Burt Rose Third Circuit Case Digests
posted October 3, 2014
On October 1, 2014, the UNITED STATES COURT OF APPEALS FOR THE THIRD CIRCUIT en banc has decided the case of UNITED STATES OF AMERICA, Appellant v. HARRY KATZIN, MICHAEL KATZIN and MARK LOUIS KATZIN, SR., Appellees, No. 12-2548, an appeal from the United States District Court for the Eastern District of Pennsylvania (D.C. Criminal No. 5:11-cr-00226) before District Judge Gene E.K. Pratter. The judges were McKEE, Chief Judge, RENDELL, AMBRO, FUENTES, SMITH, FISHER, CHAGARES, JORDAN, HARDIMAN, GREENAWAY, JR., VANASKIE, SHWARTZ, and VAN ANTWERPEN, Circuit Judges. Judge Van Antwerpen wrote the Opinion. Judge SMITH dissented, joined by judges McKEE, AMBRO, FUENTES, and GREENAWAY, JR. Robert A. Zauzmer, Esq. argued for the Government while Catherine N. Crump, Esq. argued for the Appellees.
This appeal arose out of the 2011 warrantless installation of a Global Positioning System device and subsequent surveillance by agents working for the Federal Bureau of Investigation of a van while investigating multiple pharmacy burglaries. The warrantless surveillance led to evidence of the involvement of brothers Harry, Michael, and Mark Katzin in the burglaries. In 2012, more than a year after the GPS installation and surveillance, the Supreme Court decided United States v. Jones, 132 S. Ct. 945 (2012), which held that the installation of a GPS device by government agents upon the exterior of a vehicle and subsequent use of that device to monitor the vehicle’s movements is a Fourth Amendment search. As a result, the Appellees successfully moved prior to trial to suppress the evidence collected pursuant to the warrantless GPS surveillance, effectively ending the Government’s prosecution.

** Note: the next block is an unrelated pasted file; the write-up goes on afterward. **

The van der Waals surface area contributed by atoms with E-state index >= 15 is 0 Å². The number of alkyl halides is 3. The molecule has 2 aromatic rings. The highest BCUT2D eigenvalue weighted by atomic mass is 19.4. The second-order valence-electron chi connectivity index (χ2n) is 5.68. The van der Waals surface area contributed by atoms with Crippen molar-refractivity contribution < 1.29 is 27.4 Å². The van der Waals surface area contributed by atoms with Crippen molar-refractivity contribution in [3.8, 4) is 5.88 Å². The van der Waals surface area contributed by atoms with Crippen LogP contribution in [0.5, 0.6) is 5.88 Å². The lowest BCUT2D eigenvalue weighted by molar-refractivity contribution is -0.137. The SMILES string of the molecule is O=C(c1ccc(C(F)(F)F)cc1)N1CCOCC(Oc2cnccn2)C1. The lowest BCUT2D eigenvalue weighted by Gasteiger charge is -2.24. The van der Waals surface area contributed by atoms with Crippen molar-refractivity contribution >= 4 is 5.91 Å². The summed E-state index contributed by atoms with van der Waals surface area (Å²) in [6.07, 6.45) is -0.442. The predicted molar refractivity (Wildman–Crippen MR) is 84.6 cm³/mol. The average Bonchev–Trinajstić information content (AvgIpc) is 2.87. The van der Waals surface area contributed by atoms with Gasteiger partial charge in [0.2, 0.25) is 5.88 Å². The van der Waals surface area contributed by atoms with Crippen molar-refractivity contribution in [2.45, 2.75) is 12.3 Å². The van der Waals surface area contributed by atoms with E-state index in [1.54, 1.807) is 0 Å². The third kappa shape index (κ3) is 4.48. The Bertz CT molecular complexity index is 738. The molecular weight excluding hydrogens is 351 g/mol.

The singular issue in this case was whether the evidence recovered from Harry Katzin’s van should be shielded from suppression pursuant to the good faith exception to the exclusionary rule. In determining whether the good faith exception applies, the Court was required to answer the “objectively ascertainable question whether a reasonably well trained officer would have known that the search was illegal in light of all of the circumstances” under United States v. Leon, 468 U.S. 897 (1984). Here, the evidence should not have been suppressed because the agents acted with a good faith belief in the lawfulness of their conduct that was “objectively reasonable.” It would have been objectively reasonable for a law enforcement officer to conclude, prior to Jones and in reliance on United States v. Karo, 468 U.S. 705 (1984), that such conduct was not, at that time, a search because it infringed no privacy interest.
Therefore, the Court en banc concluded that the evidence was admissible under the good faith exception to the exclusionary rule and reversed the District Court’s grant of Appellees’ suppression motions.